Like all our Concept Builders, this Concept Builder utilizes a variety of strategies to make each student's experience different. The ordering of questions is random. The Question number assigned to each question is scrambled. For instance, two side-by-side students will not have the same question for question number three. And questions are organized into "groups" with questions within the same group being very similar (for instance, they have the same type of chemical compounds) but not identical.

The Concept Builder also keeps track of student progress. It requires that students demonstrate a mastery of questions in each Question Group. If they miss a question from one group, then they will have to answer two consecutive questions correctly in order to demonstrate mastery. Progress is displayed in the progress report on the right side of the Concept Builder. A star indicates a demonstration of mastery. A question with a red background indicates that the student has missed the question. And a question with a yellow background means that the student must get one more question from that Question Group correctly answered in order to obtain a star. When an activity is completed, the student will be awarded a Trophy. This Trophy is displayed on the Main Menu screen. These strategies make the Concept Builder an ideal addition to the 1:1 classroom and other settings in which computers are readily available. 

In order to complete an activity, a student must correctly analyze each question of that difficulty level. If a student's analysis is incorrect, then the student will have to correctly analyze the same or very similar question twice in order to successfully complete the activity. This approach provides the student extra practice on questions for which they exhibited difficulty. As a student progresses through an activity, a system of stars and other indicators are used to indicate progress on the activity. A star is an indicator of correctly analyzing the question. Once a star is earned, that question is removed from the que of questions to be analyzed. Each situation is color-coded with either a yellow or a red box. A red box indicates that the student has incorrectly analyzed the question and will have to correctly analyze it twice before earning a star. A yellow box is an indicator that the question must be correctly analyzed one time in order to earn a star. Once every question of a difficulty level has been analyzed, the student earns a Trophy which is displayed on the Main Menu. This system of stars and trophies allows a teacher to easily check-off student progress or offer credit for completing assigned difficulty levels.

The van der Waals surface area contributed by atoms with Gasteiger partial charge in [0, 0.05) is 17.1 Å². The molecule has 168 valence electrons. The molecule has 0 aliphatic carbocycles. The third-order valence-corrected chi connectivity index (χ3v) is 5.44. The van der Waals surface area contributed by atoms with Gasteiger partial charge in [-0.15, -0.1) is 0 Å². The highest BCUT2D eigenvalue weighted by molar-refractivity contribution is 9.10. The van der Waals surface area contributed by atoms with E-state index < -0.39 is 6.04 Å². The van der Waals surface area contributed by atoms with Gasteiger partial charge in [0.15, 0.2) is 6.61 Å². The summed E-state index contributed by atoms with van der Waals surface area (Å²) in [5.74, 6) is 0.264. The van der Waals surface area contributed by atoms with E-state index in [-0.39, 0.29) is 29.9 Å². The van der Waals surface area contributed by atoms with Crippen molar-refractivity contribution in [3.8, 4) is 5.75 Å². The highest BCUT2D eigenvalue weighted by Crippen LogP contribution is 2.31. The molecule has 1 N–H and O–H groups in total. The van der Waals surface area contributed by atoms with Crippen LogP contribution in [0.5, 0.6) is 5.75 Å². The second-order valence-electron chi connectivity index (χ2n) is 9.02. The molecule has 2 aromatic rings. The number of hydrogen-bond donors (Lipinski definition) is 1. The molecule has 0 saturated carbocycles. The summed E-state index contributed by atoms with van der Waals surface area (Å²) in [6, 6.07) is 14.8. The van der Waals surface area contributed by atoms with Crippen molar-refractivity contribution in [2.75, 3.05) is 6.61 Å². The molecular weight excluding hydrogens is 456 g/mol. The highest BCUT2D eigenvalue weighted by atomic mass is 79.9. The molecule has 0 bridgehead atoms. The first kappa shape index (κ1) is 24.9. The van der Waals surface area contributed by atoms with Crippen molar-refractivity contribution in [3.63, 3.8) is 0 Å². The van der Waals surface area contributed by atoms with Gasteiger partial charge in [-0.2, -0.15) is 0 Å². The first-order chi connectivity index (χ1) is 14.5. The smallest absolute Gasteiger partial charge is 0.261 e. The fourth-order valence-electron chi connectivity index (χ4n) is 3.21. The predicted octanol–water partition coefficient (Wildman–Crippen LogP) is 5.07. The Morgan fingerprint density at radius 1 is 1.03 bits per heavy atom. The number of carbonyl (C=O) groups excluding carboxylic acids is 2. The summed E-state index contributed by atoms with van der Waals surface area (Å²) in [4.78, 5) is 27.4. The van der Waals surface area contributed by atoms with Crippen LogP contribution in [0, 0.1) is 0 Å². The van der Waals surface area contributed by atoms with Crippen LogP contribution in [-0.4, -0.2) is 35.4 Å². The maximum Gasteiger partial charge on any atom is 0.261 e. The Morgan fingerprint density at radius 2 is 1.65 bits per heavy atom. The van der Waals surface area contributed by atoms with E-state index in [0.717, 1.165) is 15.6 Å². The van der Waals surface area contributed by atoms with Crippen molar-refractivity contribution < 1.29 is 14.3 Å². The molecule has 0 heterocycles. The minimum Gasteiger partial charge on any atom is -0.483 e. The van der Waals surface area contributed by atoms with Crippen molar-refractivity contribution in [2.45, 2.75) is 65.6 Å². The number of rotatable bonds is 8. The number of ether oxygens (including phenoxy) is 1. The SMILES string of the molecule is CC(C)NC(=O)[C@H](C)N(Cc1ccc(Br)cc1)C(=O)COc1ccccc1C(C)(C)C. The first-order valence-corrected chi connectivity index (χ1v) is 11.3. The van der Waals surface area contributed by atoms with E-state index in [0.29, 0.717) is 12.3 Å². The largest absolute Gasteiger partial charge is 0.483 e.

The most valuable (and most overlooked) aspect of this Concept Builder is the Help Me! feature. Each question group is accompanied by a Help page that discusses the specifics of the question. This Help feature transforms the activity from a question-answering activity into a concept-building activity. The student who takes the time to use the Help pages can be transformed from a guesser to a learner and from an unsure student to a confident student. The "meat and potatoes" of the Help pages are in the sections titled "How to Think About This Situation:" Students need to be encouraged by teachers to use the Help Me! button and to read this section of the page. A student that takes time to reflect upon how they are answering the question and how an expert would think about the situation can transform their naivete into expertise.